After quickly finishing off the sandwich, it was time to head to our next disappointment. We drove over to Justin's house, about 20 minutes away, to check on it (how romantic of me). After we pulled into the driveway I realized that the keys to his house were still back at my house. "Haa haa honey, let's go do something else!"

I won't bore you with more details but suffice it to say that other things we tried to do last night were either closed, broke, or broke while we were there. The Cheba Hut was the highlight of the evening. And I'm glad Kristin married me.

Sunday, October 12, 2008

Mr. and Mrs. Sorice

Kristin and I attended a friend's wedding this weekend near Portland, Oregon. We had a fabulous time, thanks in very large part to a great couple that watched all of the kiddos while we were away!

My camera didn't do too well with the lighting, but here are a few wedding photos from yesterday.

The first kiss for Mr and Mrs Soricealt=""id="BLOGGER_PHOTO_ID_5256384953412089842" />
Presenting the Sorice family...
We also enjoyed catching up with Chris and Jennifer; he was the best man and she sang during the wedding.

Since the wedding was in the evening, that gave us the day (which was sunny!) for tooling around Portland. What a refreshing contrast to New Mexico's desert landsape! It was like waking up to spring after a long winter.

Wednesday, October 08, 2008

Tributes for a deceased brother

In what may be the best use of blogging I've seen, this week several friends have posted tributes to Brent and his family on the first year of his sudden death (here, here, here, here, and in the comments pages associated with those sites).

We also remember him fondly. Brent and his family convinced us to make Providence our home church. They didn't do this with words; I don't think they even realize that they had any effect on us. But they're the kind of people that once you meet them you can't help but to love them and want to be with them again, and hopefully, to become more like them. And that's what happened to us--it was the easiest church decision we've ever made!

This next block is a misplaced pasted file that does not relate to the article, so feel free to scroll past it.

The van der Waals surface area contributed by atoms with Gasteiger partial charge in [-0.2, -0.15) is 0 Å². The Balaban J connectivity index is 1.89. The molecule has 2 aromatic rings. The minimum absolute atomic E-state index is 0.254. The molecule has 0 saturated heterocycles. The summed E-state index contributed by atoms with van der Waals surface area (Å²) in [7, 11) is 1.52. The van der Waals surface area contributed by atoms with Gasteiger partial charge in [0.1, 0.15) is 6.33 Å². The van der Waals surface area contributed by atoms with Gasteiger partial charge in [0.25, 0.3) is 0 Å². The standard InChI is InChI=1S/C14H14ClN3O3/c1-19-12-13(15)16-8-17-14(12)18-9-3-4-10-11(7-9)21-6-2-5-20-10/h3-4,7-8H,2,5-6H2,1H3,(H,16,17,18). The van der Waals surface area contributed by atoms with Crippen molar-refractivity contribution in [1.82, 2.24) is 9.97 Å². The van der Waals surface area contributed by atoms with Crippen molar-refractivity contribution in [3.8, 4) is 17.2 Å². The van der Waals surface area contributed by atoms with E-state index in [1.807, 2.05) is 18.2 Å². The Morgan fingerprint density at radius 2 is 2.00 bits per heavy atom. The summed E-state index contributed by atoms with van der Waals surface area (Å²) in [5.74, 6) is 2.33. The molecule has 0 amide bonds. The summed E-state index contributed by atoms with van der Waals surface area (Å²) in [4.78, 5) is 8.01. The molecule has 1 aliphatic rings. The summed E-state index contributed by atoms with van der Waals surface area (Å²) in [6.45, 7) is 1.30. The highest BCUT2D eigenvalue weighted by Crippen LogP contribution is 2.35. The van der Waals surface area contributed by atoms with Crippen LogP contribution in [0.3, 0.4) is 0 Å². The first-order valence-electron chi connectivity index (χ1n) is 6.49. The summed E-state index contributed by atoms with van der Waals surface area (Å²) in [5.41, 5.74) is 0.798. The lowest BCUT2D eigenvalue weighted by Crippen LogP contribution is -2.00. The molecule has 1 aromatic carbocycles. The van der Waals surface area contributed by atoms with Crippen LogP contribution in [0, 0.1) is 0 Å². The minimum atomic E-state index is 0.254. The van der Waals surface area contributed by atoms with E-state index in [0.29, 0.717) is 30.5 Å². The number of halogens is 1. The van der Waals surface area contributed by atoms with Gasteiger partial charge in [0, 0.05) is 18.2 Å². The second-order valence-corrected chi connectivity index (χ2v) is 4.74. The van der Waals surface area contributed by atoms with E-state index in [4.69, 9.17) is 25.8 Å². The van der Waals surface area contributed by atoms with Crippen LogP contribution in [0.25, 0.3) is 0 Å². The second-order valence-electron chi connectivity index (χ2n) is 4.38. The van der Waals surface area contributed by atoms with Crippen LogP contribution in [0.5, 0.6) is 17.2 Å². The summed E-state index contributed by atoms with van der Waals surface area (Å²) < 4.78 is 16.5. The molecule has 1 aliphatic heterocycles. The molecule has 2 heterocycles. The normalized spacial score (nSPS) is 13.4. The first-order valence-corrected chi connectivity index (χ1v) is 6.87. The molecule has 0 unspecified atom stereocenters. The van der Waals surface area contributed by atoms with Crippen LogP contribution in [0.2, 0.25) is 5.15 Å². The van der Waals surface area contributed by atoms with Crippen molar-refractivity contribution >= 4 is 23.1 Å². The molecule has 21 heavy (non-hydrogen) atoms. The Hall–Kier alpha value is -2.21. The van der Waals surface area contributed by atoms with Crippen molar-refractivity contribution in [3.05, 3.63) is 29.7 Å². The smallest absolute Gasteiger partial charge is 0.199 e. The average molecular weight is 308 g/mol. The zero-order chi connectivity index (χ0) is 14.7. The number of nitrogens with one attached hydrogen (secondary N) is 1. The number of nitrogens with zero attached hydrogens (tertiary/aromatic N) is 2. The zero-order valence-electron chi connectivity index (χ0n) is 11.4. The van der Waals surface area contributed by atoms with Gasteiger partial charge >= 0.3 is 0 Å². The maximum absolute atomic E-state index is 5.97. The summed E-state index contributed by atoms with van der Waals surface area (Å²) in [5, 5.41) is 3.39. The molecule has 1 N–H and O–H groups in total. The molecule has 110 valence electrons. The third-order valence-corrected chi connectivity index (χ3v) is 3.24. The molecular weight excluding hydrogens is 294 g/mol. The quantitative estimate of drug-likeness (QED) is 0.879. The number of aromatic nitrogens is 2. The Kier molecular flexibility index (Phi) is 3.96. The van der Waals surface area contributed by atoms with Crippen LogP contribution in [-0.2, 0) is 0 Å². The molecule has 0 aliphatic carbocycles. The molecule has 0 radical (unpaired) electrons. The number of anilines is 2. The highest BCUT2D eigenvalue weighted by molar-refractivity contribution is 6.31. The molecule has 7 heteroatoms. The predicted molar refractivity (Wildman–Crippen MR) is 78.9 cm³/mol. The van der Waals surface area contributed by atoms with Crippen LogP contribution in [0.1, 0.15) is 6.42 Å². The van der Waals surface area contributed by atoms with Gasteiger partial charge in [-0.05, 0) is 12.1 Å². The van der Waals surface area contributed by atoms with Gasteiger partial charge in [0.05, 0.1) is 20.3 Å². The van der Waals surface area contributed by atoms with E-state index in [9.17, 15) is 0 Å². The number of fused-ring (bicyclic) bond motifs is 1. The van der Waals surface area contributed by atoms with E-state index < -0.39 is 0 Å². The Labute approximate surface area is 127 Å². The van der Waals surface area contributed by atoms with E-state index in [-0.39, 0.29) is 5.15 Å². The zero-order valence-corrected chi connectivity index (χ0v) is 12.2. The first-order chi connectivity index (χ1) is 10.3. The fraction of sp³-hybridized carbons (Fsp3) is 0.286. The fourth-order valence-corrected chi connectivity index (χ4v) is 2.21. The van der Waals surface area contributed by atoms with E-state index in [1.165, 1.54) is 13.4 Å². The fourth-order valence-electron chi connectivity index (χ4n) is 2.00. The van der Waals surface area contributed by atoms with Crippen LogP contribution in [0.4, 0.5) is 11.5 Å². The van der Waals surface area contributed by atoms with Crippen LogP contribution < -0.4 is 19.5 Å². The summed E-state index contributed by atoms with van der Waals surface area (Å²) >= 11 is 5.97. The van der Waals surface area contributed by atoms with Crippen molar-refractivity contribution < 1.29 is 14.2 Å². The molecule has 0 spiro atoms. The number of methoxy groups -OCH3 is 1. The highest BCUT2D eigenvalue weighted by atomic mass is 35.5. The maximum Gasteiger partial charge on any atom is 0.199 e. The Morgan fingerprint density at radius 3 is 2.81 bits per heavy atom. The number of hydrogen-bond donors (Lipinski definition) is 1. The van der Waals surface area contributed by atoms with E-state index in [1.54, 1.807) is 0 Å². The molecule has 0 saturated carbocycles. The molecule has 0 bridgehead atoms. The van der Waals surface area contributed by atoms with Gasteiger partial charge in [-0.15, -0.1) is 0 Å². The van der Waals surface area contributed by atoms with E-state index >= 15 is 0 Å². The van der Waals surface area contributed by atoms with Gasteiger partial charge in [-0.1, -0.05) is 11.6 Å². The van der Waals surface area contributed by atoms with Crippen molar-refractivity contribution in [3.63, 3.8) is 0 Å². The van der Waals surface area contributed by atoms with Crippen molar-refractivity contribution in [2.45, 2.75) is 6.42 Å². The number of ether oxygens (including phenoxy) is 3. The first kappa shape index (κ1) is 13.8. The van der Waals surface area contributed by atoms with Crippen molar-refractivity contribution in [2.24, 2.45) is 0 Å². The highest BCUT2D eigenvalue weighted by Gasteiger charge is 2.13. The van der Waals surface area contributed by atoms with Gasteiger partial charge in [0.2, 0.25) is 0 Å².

I was visiting my mom in South Carolina last October when a somber phone call delivered the blow that he was dead. Through it all, his wife has rested on God and found Him faithful.

I can't estimate the effect that knowing Brent, even for a short time, has had on me and my family. But one Day I will know and will get to thank him in person.

Saturday, October 04, 2008

La Luz hike

Eli and I went for a hike up the famous La Luz trail today with some friends from his school. It was a beautiful, autumn day.

We started a rock slide (by accident) on the way down.

Two kingdoms

There's no better time than election season to become familiar with the historic church teaching of the two kingdoms (how to properly understand church and state). White Horse Inn has a good broadcast discussing how two senior leaders in politics (one a democrat and the other a republican) can share the same reformed faith. The guests are Dan Bryant (former Assistant Attorney General for the Department of Justice), and Neil McBride (a strategist for the Democratic Party). Good listening!

Thursday, October 02, 2008

Been in trouble with the law

On the way home from work today a police cruiser side-swiped me. The collision smashed the passenger side of my car and blew out my tire. The police car's front was peeled off like a banana.

As I watched more and more police officers show up at the scene of the accident and overheard the driver of the police car (a young airmen) tell his side of the story again and again I started to worry about how this might turn out. Then the investigating officer came over to me and opened with the words, "We're not going to arrest you, but...". It looked like I was going to have to pay for the damage and receive a serious citation for "failing to yield to an emergency vehicle."

Thankfully, in God's providence, a friend showed up and recommended getting the legal office involved if they continued to try to pin fault on me when it was obvious from the impact point on my car who was at fault. That advice worked very well. Within an hour I was cleared from any blame and allowed to leave. After I replaced the mauled tire.